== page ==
• For example, a CCA that engages in processing as a wholly owned incorporated distributor is treated as if the grower/owners of the CCA are directly engaged in the business activity collectively.

 

  • California specific authorization of a CCA ’s business activities preempts local regulatory requirements regarding the operation of cannabis businesses except for land use and public health and safety.

If you would like information about the mechanics of organizing a CCA, we recommend you check out Emerald Grown which is a run by the former Executive Director of the California Grower’s Association, Hezekiah Allen who played a significant role in the development of CCA’s.

CCA’s help

  • Consumers enjoy affordable access to premium-quality, farm-fresh cannabis products.
  • Retailers forge deep supplier connections and have consistent access to quality inventory.
  • Farmers benefit from supply chain efficiencies, bulk purchasing, and shared marketing services.
  • Communities build local living economies based on thriving small farms and ancillary businesses.
Cannabis Cooperative Associations Intro

LA Cannabis Regulators Warn


LA Cannabis Regulators Warn

LA Cannabis Regulators Warn “those who are looking for work at a cannabis store or dispensary should know that many of these stores are unlicensed and are operating illegally under state and local law,” said Joseph Nicchitta, Cannabis Management Officer at LA Cannabis Regulators WarnLA County’s Office of Cannabis Management. “If you work at an illegal store, you could be physically unsafe. Our inspectors and law enforcement have observed unpermitted electrical wiring, exits that are blocked in case of a fire, and other dangerous conditions at illegal stores.”

Since recreational cannabis became legal statewide in January 2018, regulators have also begun receiving complaints from workers about unfair labor practices and possible violations, including wage theft and unsafe working conditions.

“We have begun to receive complaints from workers at illegal cannabis stores involving wage theft, sexual harassment, and unacceptable working conditions,” added Los Angeles County’s Department of Consumer and Business Affairs Director Brian J. Stiger. “Prospective employees should ask questions and educate themselves about the realities of the cannabis industry before they decide to sign up for a job.”

LA Cannabis Regulators Warn

Can I see your state and local license?
Ask to see both the store’s state and local license and check with the state and local licensing agencies to make sure the store has the proper license. Cannabis must be purchased from a licensed retail source with dual licensure in good standing with both state and local regulators. As of today, cannabis businesses are still prohibited in the unincorporated areas of L.A. County.

When will I receive my pay stub?
You should always receive a pay stub— even if you are paid in cash. The pay stub must include deductions, pay rates, and hours. When you are first hired, the employer must give you an initial compensation disclosure that gives information about your pay rate. It is also against the law to ask a retail employee to work for free on a probationary period longer than two hours.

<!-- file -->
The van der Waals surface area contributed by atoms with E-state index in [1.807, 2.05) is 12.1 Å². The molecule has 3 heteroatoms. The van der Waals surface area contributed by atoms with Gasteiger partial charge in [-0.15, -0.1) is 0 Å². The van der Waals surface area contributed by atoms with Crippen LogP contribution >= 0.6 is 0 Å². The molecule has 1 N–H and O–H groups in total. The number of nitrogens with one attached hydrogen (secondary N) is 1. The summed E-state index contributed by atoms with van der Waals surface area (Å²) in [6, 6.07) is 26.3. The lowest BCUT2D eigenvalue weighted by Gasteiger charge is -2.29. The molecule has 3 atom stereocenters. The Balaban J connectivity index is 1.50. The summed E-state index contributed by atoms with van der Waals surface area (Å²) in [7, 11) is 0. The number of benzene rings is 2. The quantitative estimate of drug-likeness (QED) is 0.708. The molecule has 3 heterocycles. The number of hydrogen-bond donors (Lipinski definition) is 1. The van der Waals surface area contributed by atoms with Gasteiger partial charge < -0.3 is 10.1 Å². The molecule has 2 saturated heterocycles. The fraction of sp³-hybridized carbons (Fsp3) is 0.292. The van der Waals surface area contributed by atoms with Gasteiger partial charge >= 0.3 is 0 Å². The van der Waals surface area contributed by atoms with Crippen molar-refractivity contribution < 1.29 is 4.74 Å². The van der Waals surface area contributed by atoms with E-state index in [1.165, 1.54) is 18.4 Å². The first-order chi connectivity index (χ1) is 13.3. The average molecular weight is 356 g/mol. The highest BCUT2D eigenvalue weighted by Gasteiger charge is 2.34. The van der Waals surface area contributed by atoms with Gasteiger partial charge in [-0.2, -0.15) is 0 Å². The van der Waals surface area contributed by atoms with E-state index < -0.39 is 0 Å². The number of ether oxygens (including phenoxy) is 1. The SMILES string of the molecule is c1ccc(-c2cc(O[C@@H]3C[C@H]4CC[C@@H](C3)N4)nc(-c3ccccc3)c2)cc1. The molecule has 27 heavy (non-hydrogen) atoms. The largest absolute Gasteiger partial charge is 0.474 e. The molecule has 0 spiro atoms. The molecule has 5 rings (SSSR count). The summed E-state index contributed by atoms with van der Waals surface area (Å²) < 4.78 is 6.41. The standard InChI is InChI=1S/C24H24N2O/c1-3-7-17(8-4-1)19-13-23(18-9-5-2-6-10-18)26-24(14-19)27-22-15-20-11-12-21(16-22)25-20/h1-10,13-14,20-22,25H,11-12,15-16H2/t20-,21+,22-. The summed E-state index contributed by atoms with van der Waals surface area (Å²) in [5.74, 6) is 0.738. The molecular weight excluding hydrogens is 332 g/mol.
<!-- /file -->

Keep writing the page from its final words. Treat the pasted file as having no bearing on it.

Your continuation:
What should I do if the authorities show up?
It should be a warning sign if your employer instructs you never to open the door for law enforcement, firefighters, or other city or county inspectors. A licensed and legal business is routinely inspected by government employees.

What time does the business close?
All legal cannabis stores close at 10 p.m. in California. You should not be working in a retail sales position after 10 p.m. because the law makes it illegal to sell between 10 p.m. and 6 a.m.

LA Cannabis Regulators Warn

The Los Angeles County Department of Consumer and Business Affairs’ Wage Enforcement Program investigates violations of the County’s Minimum Wage Ordinances for those employees who work in the unincorporated areas of the County. If your employer does not pay you the mandated minimum wage, you can file a complaint online at the Department of Consumer and Business Affairs website, via phone at (800) 593-8222, or email at [email protected]. The Department can also help you understand your rights under the County’s minimum wage laws, investigate alleged violations of the law by your employer, and help you get the wages that are owed to you. These services are free of charge and the Department will not ask or report your immigration status.

The City of LA’s Office of Wage Standards is responsible for implementing the guidelines of the Los Angeles Minimum Wage and Minimum Wage Enforcement Ordinances in the City of LA. This office ensures that employers in the City comply with the appropriate minimum wage rates specified by law and can investigate potential wage theft violations. To learn more or submit a complaint please visit the LA City Office of Wage Standards website.

Since 2016, the Los Angeles County Office of Cannabis Management (OCM) has served LA County and its residents by leading the transition of cannabis to a regulated market with policies that seek to protect consumers, and promote the health and safety of our communities. With a focus on responsible regulation and education, OCM is a resource to County Departments, other agencies, and the community. For more information, visit http://cannabis.lacounty.gov/

Source: Aspiring Bud Tender Protect Yourself

LA Cannabis Regulators Warn